Cisco SDWAN: Service Chaining, Firewall Insertion

During this post we’ll implement service chaining, firewall insertion.

Service Chaining

Services such as firewall, load balancer, and intrusion detection and prevention (IDP) are often run within a virtualized environment, and they may physically be centralized in one location or in several locations for redundancy.Services may be internal, cloud based, or external subscriptions. Networks must be able to reroute traffic from any location in the network through such services. Customers want the ability to internally spawn or externally subscribe to new services on demandβ€”for capacity, redundancy, or simply to select best-of-breed technologies. For example, if a firewall site exceeds its capacity, a customer can spawn new firewall service at a new location. Supporting this new firewall would require the configuration of policy-based, weighted load distribution to multiple firewalls.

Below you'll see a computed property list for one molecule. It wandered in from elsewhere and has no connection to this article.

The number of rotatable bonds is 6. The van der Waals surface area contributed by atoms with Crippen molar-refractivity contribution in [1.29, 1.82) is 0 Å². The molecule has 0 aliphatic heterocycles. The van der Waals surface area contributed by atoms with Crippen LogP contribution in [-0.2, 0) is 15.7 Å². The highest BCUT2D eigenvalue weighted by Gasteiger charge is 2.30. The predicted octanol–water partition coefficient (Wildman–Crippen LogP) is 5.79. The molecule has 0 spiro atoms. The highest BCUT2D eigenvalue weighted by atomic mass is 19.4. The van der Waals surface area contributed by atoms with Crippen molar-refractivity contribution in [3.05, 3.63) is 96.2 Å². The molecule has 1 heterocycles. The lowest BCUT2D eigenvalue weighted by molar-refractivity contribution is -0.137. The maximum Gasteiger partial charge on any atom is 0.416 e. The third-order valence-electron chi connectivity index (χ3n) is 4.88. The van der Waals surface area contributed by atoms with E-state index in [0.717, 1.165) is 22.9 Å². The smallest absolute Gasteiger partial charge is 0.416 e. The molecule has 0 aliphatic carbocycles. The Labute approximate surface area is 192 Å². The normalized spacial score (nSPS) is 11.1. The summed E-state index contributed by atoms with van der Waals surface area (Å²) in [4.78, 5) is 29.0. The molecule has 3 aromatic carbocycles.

Following are some of the reasons to reroute a traffic flow through a service or chain of services:

  • Traffic flow from a less secure region of a network must pass through a service, such as a firewall, or through a chain of services to ensure that it has not been tampered with.
  • For a network that consists of multiple VPNs, each representing a function or an organization, traffic between VPNs must traverse through a service, such as a firewall, or through a chain of services. For example, in a campus, interdepartmental traffic might go through a firewall, while intradepartmental traffic might be routed directly.
  • Certain traffic flows must traverse a service, such as a load balancer.

How it works